Christie: Road project costs ‘scandalous’
Opposition Leader Perry Christie said he considers it “scandalous” that the New Providence Road Improvement Project (NPRIP) is more than $40 million over budget.
As reported exclusively by The Nassau Guardian, officials from Argentinian contractor, Jose Cartellone Construcciones Civiles (JCCC), estimated when they testified before the Public Accounts Committee (PAC) of the House of Assembly recently, that the NPRIP will eventually cost the government $154 million.
The final price represents cost overruns of more than $40 million above the $113 million the government borrowed in 2008 for ongoing works.
“I am shocked about that,” Christie told The Nassau Guardian. “I’m expecting the Public Accounts Committee to speak to that issue.
“We [the PLP] at the time [we were in office] indicated that we made a commitment to Bahamians, doing the project in slices, not disrupting the entire country at the same time.”
Christie added that the project in its current form is the result of the government’s “unwise decision that we are paying a heavy price for”.
He pointed out that at the time the contact was signed back in 2008 the government justified the use of JCCC, which is an Argentinian company, to save money.
“Now the fact that he (the prime minister) can be $40 million to $50 million over run — it is an extraordinary development. It is a scandalous development,” Christie said.
“I anticipate that it’s going to be an interesting discussion in our country as to how a commitment like that could have been made and through almost irresponsible application of policy to get such a dire result — manifestly in the worst interest of The Bahamas and at a time when those resources could have been dedicated to creating jobs.”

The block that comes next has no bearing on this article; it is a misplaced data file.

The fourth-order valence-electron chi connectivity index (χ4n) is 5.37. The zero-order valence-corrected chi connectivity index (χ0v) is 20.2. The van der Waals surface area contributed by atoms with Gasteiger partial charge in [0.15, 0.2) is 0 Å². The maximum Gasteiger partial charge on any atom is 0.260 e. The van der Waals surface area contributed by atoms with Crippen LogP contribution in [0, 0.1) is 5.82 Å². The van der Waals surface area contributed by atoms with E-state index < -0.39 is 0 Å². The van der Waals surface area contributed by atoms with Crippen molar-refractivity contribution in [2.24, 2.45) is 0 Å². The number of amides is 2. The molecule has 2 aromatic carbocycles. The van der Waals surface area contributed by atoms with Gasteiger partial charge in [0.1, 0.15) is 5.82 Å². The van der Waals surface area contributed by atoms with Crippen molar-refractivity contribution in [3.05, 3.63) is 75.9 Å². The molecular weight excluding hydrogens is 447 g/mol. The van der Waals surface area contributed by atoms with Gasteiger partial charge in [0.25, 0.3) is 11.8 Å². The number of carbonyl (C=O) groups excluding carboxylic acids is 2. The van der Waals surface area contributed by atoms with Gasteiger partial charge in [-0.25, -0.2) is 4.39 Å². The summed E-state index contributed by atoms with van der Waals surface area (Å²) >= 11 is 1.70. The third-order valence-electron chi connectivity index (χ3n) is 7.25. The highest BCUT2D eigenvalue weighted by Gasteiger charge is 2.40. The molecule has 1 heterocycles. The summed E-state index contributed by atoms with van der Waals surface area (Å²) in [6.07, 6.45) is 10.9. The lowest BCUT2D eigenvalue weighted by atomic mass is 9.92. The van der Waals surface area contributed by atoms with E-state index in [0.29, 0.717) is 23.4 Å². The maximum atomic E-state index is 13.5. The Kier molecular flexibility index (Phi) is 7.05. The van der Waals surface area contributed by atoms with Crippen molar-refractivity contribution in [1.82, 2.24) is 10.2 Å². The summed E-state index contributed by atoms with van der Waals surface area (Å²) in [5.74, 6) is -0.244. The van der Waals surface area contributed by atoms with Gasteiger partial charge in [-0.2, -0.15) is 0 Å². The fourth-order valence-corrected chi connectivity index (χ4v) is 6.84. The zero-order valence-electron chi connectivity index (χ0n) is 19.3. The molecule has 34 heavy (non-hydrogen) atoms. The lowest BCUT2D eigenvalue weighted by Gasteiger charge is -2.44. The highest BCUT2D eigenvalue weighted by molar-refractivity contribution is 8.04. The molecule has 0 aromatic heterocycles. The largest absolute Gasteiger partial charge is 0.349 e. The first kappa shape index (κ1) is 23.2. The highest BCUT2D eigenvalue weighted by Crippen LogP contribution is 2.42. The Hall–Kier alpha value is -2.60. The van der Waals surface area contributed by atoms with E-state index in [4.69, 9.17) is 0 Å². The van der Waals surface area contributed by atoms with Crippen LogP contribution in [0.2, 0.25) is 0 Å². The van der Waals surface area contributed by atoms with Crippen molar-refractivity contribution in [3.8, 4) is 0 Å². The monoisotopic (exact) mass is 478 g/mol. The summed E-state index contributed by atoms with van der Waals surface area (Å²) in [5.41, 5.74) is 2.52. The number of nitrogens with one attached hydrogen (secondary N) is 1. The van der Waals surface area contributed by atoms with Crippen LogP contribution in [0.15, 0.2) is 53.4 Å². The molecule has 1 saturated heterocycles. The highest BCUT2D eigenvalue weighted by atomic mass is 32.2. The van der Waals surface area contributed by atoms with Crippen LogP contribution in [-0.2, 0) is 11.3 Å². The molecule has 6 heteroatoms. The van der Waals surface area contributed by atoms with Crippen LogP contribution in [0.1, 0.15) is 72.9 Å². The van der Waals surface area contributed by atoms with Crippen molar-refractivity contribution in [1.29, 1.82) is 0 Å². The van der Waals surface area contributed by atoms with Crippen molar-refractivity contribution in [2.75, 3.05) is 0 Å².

Christie added that he expects the PAC report to be tabled in Parliament, at which time he said the opposition will seek answers from the government on the project.
According to information obtained by The Nassau Guardian, the project was $23 million over budget as of June, due to new components to the project, unanticipated costs, delays in design and the rising price of raw materials.
Testimony given to the PAC said the Ministry of Finance could have prevented much of the cost overruns had it decided to hedge its bets on the possible rising prices of raw materials for the project, as was advised by some in government.
JCCC estimates that the cost of raw materials is now 25 percent higher than prices benchmarked in the original contract.
As of June, nearly $10 million in cost overruns was due to the fluctuation in the price of raw materials, mainly because of the Arab Spring this year, which drove the price of light sweet crude higher due to decreased production in key oil producing nations like Libya.
However, the spike could have been avoided, according to testimony given to the committee, if the Ministry of Finance had implemented a hedging strategy; such as investing in long-term oil futures — the profits from those investments would have offset the increased price in oil.
The government has committed to paying for the cost overruns, which likely means that it will have to borrow more money from the Inter-American Development Bank or another international lending institution to cover the $40 million shortfall.
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